CORPORATE FINANCE - What is the real purpose of a valuation in the context of a sale transaction?

What is the real purpose of a valuation in the context of a sale transaction?

The valuation performed on a transaction can serve both as a key advise for fixing the price as well as for the compliance with accounting purposes in terms of purchase price allocation.

The valuation performed on a business is only an indication of ranges where negotiation can take place. The seller and the purchaser will need to settle on a price agreeable to both of them. Once the price is fixed the allocation in the purchasers’ accounts if fundamental for the estimative of goodwill and other assets bought.

Valuations can be affected by many factors

The longer the specific business has been existence the more reliance can be placed on certain assumptions that are used in valuations, eg market risk. It can also assist the potential seller to back up their forecasts for growth, capex and overhead estimates. The smaller the business the more potential risks there would be. Smaller companies are more vulnerable to adverse market conditions as they do not necessarily have the back up capital to carry themselves through difficult periods. The price at which a business is eventually sold is also affected by timing, eg if it is a force sale and timing is of essence then the business could be sold for a lower value.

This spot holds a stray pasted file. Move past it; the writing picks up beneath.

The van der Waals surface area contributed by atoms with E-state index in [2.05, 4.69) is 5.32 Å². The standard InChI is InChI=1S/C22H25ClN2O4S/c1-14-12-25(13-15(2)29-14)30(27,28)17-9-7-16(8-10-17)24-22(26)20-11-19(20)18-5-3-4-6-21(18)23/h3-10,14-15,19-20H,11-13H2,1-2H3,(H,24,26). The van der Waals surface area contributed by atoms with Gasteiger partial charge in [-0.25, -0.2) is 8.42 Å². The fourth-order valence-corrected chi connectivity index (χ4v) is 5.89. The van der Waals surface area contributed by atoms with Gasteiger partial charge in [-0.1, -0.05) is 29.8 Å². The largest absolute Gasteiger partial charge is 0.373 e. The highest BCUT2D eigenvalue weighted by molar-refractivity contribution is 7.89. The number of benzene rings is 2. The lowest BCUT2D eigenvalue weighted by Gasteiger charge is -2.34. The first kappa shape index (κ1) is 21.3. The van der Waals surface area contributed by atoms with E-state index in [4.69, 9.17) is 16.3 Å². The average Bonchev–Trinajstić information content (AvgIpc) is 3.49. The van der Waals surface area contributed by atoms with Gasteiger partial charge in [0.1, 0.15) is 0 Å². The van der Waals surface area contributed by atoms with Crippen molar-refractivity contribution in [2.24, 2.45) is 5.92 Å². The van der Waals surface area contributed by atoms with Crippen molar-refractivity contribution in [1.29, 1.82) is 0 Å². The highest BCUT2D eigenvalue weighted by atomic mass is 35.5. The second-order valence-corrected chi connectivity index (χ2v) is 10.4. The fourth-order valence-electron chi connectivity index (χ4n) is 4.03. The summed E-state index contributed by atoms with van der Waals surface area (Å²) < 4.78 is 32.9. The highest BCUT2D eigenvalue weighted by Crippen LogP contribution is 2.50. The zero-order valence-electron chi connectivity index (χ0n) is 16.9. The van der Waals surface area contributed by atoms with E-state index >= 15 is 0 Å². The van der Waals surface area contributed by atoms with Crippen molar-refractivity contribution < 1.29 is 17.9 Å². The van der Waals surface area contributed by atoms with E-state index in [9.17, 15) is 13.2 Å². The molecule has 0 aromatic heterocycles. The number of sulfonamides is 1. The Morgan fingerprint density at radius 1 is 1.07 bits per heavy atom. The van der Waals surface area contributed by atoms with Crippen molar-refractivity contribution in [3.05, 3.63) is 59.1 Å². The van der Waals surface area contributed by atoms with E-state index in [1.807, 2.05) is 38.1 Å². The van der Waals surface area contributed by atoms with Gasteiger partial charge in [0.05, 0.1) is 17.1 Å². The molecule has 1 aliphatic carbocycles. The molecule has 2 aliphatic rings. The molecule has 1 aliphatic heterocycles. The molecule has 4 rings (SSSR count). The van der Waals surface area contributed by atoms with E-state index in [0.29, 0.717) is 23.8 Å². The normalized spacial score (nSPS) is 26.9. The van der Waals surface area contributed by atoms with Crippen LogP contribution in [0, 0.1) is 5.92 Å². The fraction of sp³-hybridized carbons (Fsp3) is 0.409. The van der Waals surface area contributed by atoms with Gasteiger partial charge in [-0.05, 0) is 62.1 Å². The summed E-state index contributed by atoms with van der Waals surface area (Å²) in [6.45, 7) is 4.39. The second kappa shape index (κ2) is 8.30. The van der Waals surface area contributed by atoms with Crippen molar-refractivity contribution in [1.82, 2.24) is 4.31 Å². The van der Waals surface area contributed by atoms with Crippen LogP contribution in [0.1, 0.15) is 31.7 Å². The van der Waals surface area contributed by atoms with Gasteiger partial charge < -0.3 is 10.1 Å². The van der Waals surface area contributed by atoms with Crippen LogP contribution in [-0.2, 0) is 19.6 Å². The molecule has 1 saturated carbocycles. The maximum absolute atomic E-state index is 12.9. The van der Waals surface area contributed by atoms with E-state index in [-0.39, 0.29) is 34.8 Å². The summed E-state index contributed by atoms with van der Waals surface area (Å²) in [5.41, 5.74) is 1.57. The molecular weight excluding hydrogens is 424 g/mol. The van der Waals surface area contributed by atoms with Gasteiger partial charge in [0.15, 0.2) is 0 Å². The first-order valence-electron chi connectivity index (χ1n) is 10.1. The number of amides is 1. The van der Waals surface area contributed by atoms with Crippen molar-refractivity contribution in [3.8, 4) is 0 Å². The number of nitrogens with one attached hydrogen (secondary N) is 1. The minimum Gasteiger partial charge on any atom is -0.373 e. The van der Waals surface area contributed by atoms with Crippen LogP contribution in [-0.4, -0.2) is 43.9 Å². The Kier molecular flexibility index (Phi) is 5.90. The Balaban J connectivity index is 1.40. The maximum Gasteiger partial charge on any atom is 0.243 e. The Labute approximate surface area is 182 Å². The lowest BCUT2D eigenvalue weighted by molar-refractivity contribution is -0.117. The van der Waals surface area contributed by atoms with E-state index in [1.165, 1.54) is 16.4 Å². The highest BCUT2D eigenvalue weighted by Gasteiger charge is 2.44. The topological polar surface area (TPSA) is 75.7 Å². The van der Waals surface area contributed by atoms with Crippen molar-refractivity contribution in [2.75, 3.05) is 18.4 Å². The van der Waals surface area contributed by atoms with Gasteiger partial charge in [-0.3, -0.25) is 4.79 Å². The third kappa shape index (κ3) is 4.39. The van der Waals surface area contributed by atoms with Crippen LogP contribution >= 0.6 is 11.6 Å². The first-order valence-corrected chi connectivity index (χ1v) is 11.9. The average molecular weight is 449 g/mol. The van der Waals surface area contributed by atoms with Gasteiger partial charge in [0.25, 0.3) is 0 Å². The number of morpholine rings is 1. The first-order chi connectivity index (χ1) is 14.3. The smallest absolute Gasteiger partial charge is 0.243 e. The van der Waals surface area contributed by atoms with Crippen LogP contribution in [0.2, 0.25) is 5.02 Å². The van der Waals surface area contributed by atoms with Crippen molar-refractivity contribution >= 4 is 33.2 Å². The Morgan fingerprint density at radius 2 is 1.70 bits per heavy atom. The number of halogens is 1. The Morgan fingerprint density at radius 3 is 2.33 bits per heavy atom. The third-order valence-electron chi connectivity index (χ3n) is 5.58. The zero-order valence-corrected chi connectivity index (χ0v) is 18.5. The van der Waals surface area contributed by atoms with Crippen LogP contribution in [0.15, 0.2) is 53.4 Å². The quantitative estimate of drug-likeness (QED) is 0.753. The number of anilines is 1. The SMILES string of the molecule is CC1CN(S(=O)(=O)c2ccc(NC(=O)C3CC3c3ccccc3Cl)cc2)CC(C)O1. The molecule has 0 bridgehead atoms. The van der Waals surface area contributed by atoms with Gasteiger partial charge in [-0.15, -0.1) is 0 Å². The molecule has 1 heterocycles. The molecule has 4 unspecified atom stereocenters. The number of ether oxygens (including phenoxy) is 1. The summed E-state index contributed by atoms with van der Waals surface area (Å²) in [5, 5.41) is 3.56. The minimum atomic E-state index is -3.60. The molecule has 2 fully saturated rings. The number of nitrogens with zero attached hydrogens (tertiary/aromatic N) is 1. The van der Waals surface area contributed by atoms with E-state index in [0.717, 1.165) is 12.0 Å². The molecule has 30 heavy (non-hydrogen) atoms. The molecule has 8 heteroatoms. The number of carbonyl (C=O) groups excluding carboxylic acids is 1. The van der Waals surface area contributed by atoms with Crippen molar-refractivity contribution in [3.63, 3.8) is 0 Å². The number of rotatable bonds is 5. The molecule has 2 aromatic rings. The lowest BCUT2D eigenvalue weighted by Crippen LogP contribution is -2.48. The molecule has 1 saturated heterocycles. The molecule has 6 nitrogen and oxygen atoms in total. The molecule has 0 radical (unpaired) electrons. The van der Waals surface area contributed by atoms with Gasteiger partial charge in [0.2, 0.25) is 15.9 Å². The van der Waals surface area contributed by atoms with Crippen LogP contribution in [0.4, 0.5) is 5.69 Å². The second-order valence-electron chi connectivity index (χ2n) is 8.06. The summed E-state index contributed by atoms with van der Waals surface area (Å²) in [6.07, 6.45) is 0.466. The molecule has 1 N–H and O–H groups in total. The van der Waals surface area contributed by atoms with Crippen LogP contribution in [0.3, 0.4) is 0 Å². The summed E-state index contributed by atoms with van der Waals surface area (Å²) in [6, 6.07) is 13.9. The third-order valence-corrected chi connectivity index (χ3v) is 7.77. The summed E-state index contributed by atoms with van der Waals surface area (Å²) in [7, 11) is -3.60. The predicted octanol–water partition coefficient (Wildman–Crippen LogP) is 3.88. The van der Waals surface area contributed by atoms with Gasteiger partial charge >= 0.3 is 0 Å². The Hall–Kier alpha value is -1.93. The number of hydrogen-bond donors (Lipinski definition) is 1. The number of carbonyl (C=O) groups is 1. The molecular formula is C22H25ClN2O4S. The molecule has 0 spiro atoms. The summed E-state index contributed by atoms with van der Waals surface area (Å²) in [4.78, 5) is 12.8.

For financial institutions our experts can prepare business plans and financial estimates to factor prudential requirements and implications for the business.

Valuation methods

  • Net Asset values: Asset based companies are often valued based on the assets that they own. A property company, for example, owns a property portfolio and generates its income from the rental of these properties. Therefore it would be valued based on the worth of its property portfolio.

  • Price Earnings Ratio, Value/EBIT & Value/EBITDA, Price and Value to Sales Ratios: These are the most common method and the valuation is determined by multiplying after-tax profit/EBIT/EBITDA/Sales by the number of years a buyer is prepared to pay for these profits and sales.

  • There are other methods of valuation such as discounted cash flow or entry cost (for new businesses).

  • For financial services (commercial and investment banking and insurance companies) common methods are: dividend discount model and Price to Book Value.

Other considerations

  • Experience of the management to grow the business going forward.

  • How good is the relationships with other stakeholders of the company?

  • Is there effective corporate governance in place?

  • What is the business competitive advantages, what sets it apart from its competitors?

All these factors would have an effect on valuation multiples to be applied. For example, if a potential buyer likes the governance structures within the business he would be comfortable to increase the purchase price. Similarly if he feels that the board does not have the right experience a lower offer could be received for the business.

It is important to note that sellers should plan the selling of their business a couple of years in advance as it is normally required that the current management will need to stay on between two and five years depending on the complexity of the business.

PKF valuation team

At PKF Portugal we have an experienced team to cover both financial services sector and industrial and services activities for valuation needs.

In the financial sector we cover valuation of banks, asset management companies and insurance companies.

Contact details

José Gonzaga Rosa


Financial Services



Luis Maltez